Gentle on human skin, the technology uses energy from body movement to work.
It looks like the Mad Hatter is at work again. While hats have been often viewed as popular summer accessories, they have also signified cultural abundance. And now, they’re being welcomed by science.
Scientists have figured out a new way to reverse balding. They have tested a new, cheap technology on mice that can help stimulate hair growth. And the non-invasive discovery is as easy as wearing a hat. The technology makes use of devices that collect energy from our body’s daily movement.
The device works by forcing hair follicles to re-grow hair. This is done by stimulating the skin gently using low-frequency electric pulses. Xudong Wang, a professor at the University of Winsconsin-Madison, US, feels that it’s a practical solution for hair growth.
Another key thing that the researchers pointed out is that skin stimulation doesn’t cause new hair to grow. Rather, it reactivates the follicles that have become non-functional. It can turn out to be a breakthrough discovery for people experiencing early baldness patterns. But, the technology might not work for people who have been “as bald as a billiard ball” for years, the researchers warned.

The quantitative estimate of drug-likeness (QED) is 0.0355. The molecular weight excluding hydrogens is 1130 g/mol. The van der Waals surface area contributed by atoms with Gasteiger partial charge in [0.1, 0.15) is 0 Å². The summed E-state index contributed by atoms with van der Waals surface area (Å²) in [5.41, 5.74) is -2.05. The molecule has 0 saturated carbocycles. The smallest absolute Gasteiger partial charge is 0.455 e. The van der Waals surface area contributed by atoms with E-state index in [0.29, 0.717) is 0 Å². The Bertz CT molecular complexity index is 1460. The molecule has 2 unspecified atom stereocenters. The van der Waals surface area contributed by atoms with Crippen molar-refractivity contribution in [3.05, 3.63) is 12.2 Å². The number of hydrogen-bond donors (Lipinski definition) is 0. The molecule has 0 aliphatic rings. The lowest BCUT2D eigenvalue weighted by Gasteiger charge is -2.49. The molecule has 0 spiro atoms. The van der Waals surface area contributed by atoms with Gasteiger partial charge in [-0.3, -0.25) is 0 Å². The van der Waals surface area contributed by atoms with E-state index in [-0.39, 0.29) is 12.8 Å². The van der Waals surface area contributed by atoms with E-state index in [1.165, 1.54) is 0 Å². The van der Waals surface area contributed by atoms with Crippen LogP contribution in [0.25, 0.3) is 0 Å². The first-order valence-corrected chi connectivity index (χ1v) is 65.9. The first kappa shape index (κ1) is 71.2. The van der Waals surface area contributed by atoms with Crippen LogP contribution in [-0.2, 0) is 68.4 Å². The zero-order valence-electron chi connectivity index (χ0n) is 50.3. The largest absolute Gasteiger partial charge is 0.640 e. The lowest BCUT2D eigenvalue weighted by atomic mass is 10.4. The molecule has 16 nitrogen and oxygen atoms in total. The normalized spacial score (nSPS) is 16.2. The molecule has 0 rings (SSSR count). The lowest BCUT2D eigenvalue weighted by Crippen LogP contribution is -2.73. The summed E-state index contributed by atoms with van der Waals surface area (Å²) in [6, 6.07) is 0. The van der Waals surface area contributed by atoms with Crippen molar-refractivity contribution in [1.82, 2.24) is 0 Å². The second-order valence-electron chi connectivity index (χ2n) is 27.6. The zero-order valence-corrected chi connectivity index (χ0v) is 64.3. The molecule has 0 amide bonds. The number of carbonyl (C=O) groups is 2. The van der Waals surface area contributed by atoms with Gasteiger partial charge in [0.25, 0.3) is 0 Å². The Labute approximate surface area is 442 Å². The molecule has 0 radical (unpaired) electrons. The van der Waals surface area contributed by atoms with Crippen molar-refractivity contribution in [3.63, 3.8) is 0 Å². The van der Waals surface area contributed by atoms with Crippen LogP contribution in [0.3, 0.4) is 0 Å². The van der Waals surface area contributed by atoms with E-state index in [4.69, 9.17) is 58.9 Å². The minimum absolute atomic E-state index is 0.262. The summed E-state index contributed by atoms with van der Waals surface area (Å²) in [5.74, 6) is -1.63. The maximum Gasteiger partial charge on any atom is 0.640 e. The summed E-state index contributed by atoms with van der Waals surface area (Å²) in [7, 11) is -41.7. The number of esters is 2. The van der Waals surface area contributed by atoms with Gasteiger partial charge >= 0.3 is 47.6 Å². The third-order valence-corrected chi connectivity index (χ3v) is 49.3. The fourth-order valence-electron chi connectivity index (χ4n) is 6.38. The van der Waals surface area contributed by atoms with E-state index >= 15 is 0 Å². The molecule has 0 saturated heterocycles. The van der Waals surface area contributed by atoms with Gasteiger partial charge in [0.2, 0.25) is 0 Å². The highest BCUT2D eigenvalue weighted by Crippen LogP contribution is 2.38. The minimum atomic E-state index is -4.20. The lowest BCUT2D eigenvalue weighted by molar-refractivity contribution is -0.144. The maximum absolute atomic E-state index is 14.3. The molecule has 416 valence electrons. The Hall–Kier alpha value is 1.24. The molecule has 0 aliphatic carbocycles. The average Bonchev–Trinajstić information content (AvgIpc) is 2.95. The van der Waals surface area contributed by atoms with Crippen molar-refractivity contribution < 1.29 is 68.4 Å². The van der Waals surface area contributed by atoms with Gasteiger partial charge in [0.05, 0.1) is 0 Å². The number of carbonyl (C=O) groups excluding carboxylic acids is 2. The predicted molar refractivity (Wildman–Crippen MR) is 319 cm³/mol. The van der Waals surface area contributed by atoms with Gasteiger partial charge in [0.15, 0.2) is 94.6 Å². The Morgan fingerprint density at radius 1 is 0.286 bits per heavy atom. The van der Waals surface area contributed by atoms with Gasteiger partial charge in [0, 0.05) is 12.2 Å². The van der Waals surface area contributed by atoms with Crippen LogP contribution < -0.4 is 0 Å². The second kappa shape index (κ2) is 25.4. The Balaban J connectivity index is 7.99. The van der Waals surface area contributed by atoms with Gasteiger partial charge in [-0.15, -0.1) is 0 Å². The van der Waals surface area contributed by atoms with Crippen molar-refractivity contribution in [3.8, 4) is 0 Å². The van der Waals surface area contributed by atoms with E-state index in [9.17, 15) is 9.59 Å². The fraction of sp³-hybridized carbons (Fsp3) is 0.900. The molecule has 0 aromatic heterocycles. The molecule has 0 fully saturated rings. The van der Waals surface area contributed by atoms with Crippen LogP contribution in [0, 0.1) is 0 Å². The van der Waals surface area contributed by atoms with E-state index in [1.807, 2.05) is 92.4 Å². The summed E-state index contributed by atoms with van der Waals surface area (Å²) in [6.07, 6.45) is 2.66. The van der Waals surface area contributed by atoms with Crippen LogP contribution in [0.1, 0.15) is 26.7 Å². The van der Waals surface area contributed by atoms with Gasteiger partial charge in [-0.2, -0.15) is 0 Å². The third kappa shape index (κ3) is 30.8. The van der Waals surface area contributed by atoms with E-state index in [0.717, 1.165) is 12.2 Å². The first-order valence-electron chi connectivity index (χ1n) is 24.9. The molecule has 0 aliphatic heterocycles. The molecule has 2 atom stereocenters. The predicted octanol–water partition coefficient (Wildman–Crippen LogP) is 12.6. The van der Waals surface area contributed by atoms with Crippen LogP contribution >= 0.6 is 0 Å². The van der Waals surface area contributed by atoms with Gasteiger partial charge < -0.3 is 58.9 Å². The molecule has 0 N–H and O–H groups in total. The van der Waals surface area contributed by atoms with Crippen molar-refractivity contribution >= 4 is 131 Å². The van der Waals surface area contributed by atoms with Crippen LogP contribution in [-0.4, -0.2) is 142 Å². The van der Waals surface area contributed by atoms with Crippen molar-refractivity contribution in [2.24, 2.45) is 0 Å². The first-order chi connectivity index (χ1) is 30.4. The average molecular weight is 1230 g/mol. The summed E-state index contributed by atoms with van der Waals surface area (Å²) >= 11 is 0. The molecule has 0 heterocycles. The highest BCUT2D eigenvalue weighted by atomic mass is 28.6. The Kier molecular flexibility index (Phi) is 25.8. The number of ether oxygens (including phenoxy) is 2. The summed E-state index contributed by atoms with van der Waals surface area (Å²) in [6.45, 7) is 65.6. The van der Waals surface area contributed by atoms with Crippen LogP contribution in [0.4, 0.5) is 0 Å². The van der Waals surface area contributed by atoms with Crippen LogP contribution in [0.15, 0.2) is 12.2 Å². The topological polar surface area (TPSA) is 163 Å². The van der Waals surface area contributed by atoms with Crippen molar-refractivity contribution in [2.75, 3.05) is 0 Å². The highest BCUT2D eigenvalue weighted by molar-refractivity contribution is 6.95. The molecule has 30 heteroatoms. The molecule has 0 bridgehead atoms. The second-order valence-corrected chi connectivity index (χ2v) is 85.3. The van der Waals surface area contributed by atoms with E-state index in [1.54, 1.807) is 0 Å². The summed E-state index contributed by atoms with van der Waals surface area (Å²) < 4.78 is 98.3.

The good of it all
One of the best advantages of the technology is that it doesn’t need heavy batteries or complex electronic products, because it functions on the basis of people’s movement. Also, the technology can be worn under baseball caps and can blend well with everyday attire, so it doesn’t stand out. The sleepy hair follicles tend to “wake up” when motion generates energy. This is done by nanogenrators that transmit low-frequency electricity pulses to the skin.
"Electric stimulations can help many different body functions. But before our work there was no really good solution for low-profile devices that provide gentle but effective stimulations,” said Wang.
According to PTI, there are no unpleasant side effects because the technology is not harsh on the skin. It only penetrates into the outer skin layers of the scalp. On the other hand, other baldness treatments, for instance Propecia (a medicine) might have side effects like depression, anxiety and sexual dysfunction, the researchers said.
Tests conducted on mice showed that the technology activated hair growth in hairless mice. "It's a self-activated system, very simple and easy to use. The energy is very low so it will cause minimal side effects," said Wang.